Trekking from Kalaw to Inle Lake, Myanmar: the best thing we have ever done

“Hands down, the best thing I did in Myanmar was a trek” was what I kept reading on travel blogs while doing research for our trip to Myanmar. We were keen to do something a bit different on this trip, so it was settled – we were going to do a three-day 50 km trek through Myanmar’s hill country from the town of Kalaw to Inle Lake.

One thing we really wanted to do in Myanmar was the 3-day 50km trek from Kalaw to Inle Lake. It ended up being the #1 highlight of the trip!

Fast-forward a few weeks, and during our first week in Myanmar we had fallen in love with this chaotic but charming country and its people. The trek was one of the things we were looking forward to the most on our trip, and the morning we got to Kalaw (following a horrible overnight bus and searching for our hotel at 4 a.m.) we signed up to do our trek.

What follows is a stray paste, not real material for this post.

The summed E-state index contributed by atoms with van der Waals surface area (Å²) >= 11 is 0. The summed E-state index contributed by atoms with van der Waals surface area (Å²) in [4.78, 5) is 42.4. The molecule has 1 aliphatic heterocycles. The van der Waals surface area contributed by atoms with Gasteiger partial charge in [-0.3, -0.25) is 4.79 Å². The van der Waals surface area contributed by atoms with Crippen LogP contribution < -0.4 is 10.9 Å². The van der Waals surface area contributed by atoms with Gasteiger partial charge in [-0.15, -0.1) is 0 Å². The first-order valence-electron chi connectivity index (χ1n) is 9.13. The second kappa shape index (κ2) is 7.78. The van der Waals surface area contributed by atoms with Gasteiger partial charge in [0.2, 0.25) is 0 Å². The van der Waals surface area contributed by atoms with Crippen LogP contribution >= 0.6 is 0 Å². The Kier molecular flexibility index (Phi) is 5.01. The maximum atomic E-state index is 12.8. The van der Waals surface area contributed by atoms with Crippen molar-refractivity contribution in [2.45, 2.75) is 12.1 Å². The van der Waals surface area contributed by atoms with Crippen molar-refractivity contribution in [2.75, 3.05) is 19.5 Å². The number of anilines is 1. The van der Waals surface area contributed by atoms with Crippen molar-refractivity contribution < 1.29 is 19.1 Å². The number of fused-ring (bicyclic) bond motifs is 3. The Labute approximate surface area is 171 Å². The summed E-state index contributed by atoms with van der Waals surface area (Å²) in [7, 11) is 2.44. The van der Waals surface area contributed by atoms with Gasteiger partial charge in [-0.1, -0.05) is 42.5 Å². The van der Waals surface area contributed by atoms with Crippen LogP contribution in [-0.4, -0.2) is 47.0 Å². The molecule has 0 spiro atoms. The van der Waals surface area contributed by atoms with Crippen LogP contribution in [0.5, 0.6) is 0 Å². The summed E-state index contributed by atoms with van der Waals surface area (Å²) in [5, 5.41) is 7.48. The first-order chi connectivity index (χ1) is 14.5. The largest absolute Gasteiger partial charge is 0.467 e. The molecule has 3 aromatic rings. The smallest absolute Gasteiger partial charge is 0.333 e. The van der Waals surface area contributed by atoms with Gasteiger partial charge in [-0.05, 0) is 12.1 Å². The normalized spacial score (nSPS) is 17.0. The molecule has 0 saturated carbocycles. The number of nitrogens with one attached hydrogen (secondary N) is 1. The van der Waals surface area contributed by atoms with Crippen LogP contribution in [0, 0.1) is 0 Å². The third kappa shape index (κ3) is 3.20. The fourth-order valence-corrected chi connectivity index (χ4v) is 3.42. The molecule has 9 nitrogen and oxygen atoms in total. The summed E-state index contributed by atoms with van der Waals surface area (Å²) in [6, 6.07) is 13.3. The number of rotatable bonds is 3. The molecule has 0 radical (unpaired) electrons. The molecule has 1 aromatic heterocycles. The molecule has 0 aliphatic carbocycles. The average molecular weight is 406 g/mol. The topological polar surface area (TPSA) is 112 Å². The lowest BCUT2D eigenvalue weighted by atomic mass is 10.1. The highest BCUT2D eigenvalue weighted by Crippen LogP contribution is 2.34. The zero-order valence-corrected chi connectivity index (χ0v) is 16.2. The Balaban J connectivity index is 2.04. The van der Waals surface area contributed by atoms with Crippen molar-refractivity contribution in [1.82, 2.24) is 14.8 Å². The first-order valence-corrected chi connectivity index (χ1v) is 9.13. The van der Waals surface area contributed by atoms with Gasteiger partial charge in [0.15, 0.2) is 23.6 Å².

The following morning we set off into the forest. Fortunately our group was small, with only four of us plus our guide Ilias (a Burmese-Pakistani ex-painter who could speak six languages and was trekking in worn-out sneakers and with a broken school bag). The forest was luxuriant and cool to walk through as we escaped the heat of the sun, and we passed by peaceful reservoirs, tea plantations, and grazing buffalo before reaching our lunch stop for Nepalese curry and a Coke at the aptly named ‘The Viewpoint’, which had a stunning view over rice paddies towards mountains in the distance.